One doctor presented a database of genetic information that she had created. The idea was to share genetic discoveries about Usher syndrome with the wider researcher community. Awesome idea. But researchers could enter their findings and mark it private if they so chose. The doctor strongly urged people not to do this, but the fact that she felt it was necessary to include such a feature to get other researchers to use the database speaks volumes about the mindset of many. It is their discovery, their research, and the rest of the research community and the families themselves are not welcome to it.

That makes me angry. Not only could they possibly be withholding information that could help my family but they may very well be stunting the research done by others in the process, further slowing the overall search for a cure.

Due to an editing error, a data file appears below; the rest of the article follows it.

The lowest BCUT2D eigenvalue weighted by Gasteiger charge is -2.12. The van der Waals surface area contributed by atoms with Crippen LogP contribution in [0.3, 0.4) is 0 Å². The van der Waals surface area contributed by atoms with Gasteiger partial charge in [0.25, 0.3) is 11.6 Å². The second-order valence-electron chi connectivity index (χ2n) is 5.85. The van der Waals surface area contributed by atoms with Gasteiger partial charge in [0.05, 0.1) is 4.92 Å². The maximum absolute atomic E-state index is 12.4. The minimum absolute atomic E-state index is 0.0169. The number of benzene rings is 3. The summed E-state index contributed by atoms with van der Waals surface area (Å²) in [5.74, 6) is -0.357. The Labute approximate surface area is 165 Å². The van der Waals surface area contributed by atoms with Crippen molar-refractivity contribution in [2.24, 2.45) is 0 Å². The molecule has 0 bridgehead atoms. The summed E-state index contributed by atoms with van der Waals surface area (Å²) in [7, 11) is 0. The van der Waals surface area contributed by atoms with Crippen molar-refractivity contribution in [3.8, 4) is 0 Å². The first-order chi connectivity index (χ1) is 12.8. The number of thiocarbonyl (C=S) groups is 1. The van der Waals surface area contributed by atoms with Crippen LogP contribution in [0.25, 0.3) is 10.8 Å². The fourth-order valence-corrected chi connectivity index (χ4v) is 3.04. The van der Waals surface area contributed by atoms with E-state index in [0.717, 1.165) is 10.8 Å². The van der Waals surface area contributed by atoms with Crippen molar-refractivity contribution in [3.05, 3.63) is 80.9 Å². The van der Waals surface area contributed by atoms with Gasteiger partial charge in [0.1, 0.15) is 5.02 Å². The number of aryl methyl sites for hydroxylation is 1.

We CAN Handle The Truth

I understand the concern around sharing certain information with families. I feel it now as I prepare to write about what I learned at the conference. I learned, for instance, that if you shoot a rat with retinitis pigmentosa full of so much TUDCA that the rat eventually dies from the dosage, that rat’s vision does not deteriorate while the vision in similar rat’s with RP does deteriorate. I am worried that parents will buy an oil drum full of TUDCA and hook it via IV to their infant. But does that mean that families shouldn’t be told that TUDCA has protected the vision of rats with RP in monstrous doses. I mean, I’m a parent and I’m not going to be shooting up my daughter with the stuff.